Kristan Jacobsen, Deseret News
The difference in America’s wealth is greater than during the Great Depression, but while many blame Wall Street for America’s huge wealth rift, new research suggests that trends in housing prices are largely responsible, according to Business Insider.
From 1940 to 1969, low-income workers moved to cities with more opportunities, improving their paycheck in the process, a trend that had been on the decline for the past 30 years, according to a Harvard Study by Peter Ganong and Daniel Shoag.
The professors attribute the drop to escalating house prices in urban areas — prices that block less wealthy workers from moving to the cities where they could pick up a bigger salary.
Utah’s population grew 24 percent from 2000 to 2010, while Massachusetts only grew 3 percent, despite a per capita income that was 55 percent higher in 2000, according to the study.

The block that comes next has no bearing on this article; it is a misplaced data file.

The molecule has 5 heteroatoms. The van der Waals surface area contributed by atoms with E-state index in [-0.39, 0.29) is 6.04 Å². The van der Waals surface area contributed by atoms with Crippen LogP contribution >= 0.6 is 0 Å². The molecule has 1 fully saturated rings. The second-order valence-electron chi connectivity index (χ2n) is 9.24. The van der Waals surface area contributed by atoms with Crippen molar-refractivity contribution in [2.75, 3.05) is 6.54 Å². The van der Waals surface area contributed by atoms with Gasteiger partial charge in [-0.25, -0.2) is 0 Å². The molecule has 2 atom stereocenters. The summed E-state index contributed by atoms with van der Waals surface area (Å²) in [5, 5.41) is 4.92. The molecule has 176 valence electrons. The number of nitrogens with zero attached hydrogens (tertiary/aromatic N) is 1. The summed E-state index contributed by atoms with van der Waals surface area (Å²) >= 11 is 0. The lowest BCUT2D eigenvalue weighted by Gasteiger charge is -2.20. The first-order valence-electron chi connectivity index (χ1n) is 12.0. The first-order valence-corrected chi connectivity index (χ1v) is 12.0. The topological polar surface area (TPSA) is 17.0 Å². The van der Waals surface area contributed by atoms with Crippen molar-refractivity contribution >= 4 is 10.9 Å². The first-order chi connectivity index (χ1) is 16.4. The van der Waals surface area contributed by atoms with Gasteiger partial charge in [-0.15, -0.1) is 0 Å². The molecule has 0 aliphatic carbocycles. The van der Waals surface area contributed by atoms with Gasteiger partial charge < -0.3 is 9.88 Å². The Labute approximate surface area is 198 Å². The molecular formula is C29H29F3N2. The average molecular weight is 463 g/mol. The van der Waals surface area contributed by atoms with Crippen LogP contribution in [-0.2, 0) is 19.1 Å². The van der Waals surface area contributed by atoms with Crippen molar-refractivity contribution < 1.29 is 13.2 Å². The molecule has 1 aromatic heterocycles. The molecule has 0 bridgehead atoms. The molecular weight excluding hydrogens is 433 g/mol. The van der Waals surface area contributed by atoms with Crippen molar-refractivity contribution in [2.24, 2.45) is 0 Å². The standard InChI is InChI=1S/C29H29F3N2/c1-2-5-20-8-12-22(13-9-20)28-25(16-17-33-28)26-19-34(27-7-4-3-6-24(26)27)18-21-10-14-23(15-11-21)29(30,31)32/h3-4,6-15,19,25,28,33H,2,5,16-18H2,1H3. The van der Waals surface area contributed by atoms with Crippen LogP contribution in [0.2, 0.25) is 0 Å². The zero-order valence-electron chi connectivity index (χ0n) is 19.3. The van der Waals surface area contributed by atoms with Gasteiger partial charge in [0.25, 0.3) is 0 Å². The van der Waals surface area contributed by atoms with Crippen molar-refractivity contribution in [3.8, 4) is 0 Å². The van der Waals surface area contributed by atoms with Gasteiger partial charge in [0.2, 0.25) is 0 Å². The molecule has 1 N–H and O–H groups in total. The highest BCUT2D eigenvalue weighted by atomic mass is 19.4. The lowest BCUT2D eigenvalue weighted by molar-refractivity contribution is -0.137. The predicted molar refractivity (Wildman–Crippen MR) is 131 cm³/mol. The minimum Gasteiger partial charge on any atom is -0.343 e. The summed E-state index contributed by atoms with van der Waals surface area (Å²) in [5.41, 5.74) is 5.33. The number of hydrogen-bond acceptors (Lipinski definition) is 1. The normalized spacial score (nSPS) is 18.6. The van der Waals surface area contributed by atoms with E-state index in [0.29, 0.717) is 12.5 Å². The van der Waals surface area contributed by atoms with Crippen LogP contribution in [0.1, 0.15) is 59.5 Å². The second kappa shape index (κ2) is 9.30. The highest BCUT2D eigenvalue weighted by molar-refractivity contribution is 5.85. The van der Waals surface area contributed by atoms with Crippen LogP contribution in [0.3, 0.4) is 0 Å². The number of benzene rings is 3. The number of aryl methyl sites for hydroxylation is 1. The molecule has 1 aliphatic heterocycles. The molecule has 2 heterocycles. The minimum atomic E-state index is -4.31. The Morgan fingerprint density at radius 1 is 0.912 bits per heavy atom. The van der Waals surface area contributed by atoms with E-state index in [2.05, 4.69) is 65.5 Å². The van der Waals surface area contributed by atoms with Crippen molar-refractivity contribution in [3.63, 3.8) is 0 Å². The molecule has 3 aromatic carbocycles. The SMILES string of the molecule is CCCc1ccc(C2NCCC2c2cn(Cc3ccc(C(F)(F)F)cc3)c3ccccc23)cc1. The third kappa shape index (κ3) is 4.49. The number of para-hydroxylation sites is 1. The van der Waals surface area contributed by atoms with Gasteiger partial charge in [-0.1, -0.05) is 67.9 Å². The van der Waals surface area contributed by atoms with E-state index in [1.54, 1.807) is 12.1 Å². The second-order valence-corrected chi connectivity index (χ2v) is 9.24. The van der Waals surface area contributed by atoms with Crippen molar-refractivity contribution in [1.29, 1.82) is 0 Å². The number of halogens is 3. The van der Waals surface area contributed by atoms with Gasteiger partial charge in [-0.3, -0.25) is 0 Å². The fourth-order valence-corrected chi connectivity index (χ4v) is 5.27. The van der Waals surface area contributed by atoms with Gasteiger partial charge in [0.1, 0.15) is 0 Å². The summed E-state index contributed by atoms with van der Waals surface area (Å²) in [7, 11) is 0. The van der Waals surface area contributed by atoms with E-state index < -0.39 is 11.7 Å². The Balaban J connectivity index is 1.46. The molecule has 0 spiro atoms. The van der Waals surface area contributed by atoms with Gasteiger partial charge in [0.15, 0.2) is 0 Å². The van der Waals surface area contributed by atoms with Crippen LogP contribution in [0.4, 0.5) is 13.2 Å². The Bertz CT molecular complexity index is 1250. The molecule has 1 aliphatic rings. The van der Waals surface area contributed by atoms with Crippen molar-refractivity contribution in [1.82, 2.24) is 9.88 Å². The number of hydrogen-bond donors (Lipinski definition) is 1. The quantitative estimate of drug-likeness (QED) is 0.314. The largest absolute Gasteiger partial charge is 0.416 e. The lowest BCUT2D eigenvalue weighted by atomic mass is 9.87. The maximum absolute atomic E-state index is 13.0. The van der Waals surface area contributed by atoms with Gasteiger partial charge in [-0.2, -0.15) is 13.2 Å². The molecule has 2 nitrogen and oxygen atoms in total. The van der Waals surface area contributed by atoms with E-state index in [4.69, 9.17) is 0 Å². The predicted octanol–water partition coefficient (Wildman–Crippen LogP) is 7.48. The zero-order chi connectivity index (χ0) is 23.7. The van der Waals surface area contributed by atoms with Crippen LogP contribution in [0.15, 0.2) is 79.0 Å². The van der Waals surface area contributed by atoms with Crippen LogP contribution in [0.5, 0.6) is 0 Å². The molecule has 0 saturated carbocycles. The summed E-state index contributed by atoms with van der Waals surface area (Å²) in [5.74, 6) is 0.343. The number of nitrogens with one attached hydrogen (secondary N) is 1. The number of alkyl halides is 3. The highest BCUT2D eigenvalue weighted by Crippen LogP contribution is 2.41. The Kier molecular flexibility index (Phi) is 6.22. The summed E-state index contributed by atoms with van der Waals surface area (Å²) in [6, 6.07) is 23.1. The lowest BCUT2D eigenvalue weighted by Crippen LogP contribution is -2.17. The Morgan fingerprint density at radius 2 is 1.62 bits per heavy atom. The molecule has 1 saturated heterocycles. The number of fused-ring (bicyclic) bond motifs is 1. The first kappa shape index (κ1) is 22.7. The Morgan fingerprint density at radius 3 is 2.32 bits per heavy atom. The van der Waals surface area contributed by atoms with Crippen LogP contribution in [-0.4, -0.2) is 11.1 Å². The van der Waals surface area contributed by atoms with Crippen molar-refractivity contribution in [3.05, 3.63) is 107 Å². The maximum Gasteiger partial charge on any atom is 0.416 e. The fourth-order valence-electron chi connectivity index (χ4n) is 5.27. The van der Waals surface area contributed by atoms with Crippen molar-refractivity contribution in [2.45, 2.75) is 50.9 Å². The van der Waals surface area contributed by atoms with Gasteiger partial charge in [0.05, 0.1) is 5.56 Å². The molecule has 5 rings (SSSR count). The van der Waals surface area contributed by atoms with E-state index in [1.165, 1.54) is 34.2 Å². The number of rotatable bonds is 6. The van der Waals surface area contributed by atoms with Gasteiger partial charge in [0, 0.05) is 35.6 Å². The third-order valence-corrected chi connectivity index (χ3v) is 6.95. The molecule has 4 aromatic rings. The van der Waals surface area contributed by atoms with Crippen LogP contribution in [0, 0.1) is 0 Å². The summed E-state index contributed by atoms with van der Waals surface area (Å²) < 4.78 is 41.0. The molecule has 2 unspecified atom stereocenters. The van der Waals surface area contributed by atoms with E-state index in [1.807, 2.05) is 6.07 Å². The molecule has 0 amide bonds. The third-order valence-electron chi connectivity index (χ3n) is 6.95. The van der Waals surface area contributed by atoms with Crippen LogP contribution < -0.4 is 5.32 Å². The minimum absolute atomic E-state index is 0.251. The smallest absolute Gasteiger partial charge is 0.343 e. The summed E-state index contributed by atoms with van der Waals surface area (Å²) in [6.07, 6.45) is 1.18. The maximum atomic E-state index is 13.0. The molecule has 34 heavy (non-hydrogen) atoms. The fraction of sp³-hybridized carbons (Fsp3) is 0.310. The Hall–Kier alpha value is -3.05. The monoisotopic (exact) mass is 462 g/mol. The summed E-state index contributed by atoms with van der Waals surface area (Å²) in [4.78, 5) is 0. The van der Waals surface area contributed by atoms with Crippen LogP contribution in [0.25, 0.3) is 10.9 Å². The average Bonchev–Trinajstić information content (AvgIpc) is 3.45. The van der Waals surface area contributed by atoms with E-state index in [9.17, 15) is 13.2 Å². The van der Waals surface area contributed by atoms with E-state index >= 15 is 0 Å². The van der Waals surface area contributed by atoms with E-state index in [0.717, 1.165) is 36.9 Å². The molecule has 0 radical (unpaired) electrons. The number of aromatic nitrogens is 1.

While companies are moving to the cities, people with less wealth may need to avoid moving and settle for lower wages in their current home, according to Business Insider.
- The best Christian workplaces in 2015
- Dave Ramsey says: Face the future with a...
- There's a bipartisan new approach to curbing...
- AT&T, as new owner of DirecTV, offers...
- Michelle Singletary: Reading is fundamental...
- Who wins and loses under Obama's stricter...
- What consumers need to know about chip...
- How Facebook plans to change the world with...
- Why the 9 to 5 factory work isn't... 18
- Salt Lake County cities, school... 18
- Who wins and loses under Obama's... 13
- Higher wages a surprising success for... 11
- Contractor fined for employing children... 4
- There's a bipartisan new approach to... 3
- Which Utah city is ranked highest for... 2
- US manufacturing growth slows in July 1